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Software & Technology

6 Signs of E-Contracting Readiness

July 2008, F&I and Showroom - Cover Story

by Christopher Morris - Also by this author

Since its arrival, e-contracting has held high promise in moving F&I departments toward paperless operations. But like many technologies, e-contracting has been slow to fulfill its initial promise. While dealerships and lenders inch closer to this promise, there are several obstacles that have slowed broader adoption. So, before you make the move to join the ranks of dealerships who have, it’s critical you consider the following factors.

1. What's Your Dealership's Tolerance for Change?

Adopting any new technology requires process changes for the dealership. The question is, how well do your employees, especially the F&I department, adapt to new products and technologies. Is the department too entrenched in the way things have always been done. How willing are you to continually champion the concept and measure utilization?

The key component to any type of technology or department change is to know how dedicated everyone is to implementing new processes. Not having everyone onboard simply creates additional obstacles that will undermine the effectiveness of e-contracting in your dealership.

Additionally, one must look at the entire F&I process in order to make it seamless. Today, the F&I process requires as many as 10 to 20 pieces of paper to be reviewed and signed by the consumer. If the contract is the only piece that can be processed electronically, it still leaves you with a mix of different processes to manage. Software cannot do it alone, as e-contracting will require process change and the discipline to use it to make it successful.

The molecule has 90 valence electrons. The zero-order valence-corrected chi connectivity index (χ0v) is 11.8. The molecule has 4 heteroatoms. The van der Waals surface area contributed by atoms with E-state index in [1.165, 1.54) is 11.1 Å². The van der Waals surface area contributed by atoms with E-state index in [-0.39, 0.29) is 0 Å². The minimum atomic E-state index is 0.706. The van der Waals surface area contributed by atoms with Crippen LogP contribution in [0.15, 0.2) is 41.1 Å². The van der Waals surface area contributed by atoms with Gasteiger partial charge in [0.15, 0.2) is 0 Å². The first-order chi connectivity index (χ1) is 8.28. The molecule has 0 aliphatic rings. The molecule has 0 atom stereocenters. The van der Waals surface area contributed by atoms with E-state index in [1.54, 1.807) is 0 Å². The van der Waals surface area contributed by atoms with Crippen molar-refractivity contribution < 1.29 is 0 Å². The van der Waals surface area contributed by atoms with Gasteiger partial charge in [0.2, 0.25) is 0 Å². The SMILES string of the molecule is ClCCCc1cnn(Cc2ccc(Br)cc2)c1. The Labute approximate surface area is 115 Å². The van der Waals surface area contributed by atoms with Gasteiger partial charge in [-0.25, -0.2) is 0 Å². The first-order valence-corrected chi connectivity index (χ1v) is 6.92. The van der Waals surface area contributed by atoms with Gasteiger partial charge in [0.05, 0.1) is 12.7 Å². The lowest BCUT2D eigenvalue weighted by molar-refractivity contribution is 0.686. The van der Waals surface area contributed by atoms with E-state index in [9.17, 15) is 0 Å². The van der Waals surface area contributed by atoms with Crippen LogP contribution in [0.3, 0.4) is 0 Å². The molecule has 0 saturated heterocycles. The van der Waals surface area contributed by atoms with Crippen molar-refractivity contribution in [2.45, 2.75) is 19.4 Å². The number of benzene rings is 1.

2. Does the e-Contracting Solution Integrate?

One of the biggest selling points of e-contracting is its promise to reduce the number of forms, signatures and duplicated content. It's important to have an e-contracting solution that integrates with the dealership management system (DMS). If your e-contracting solution can’t pull data from the DMS, asking customers to wait while you re-enter their financial information defeats the purpose of the technology.

3. Calculating Your ROI

When it comes to e-contracting, there are costs and gains that are difficult to predict. As for costs, what type of investment will be required for printers, electronic signature pads and training for dealership personnel? And how much of that cost will be ongoing?

As for gains, there are savings associated with reduced contract error rates and re-contracting that need to be considered. One also needs to keep in mind how much quicker the dealership can get a loan funded by e-contracting-eligible lenders. There's also the time and money savings of not having to mail the funding package to lenders. Eliminating errors such as the use of outdated contracts, missed signatures, and documents containing non-validated information can also yield benefits that drop straight to the bottom line. Calculate those in dollars and cents.

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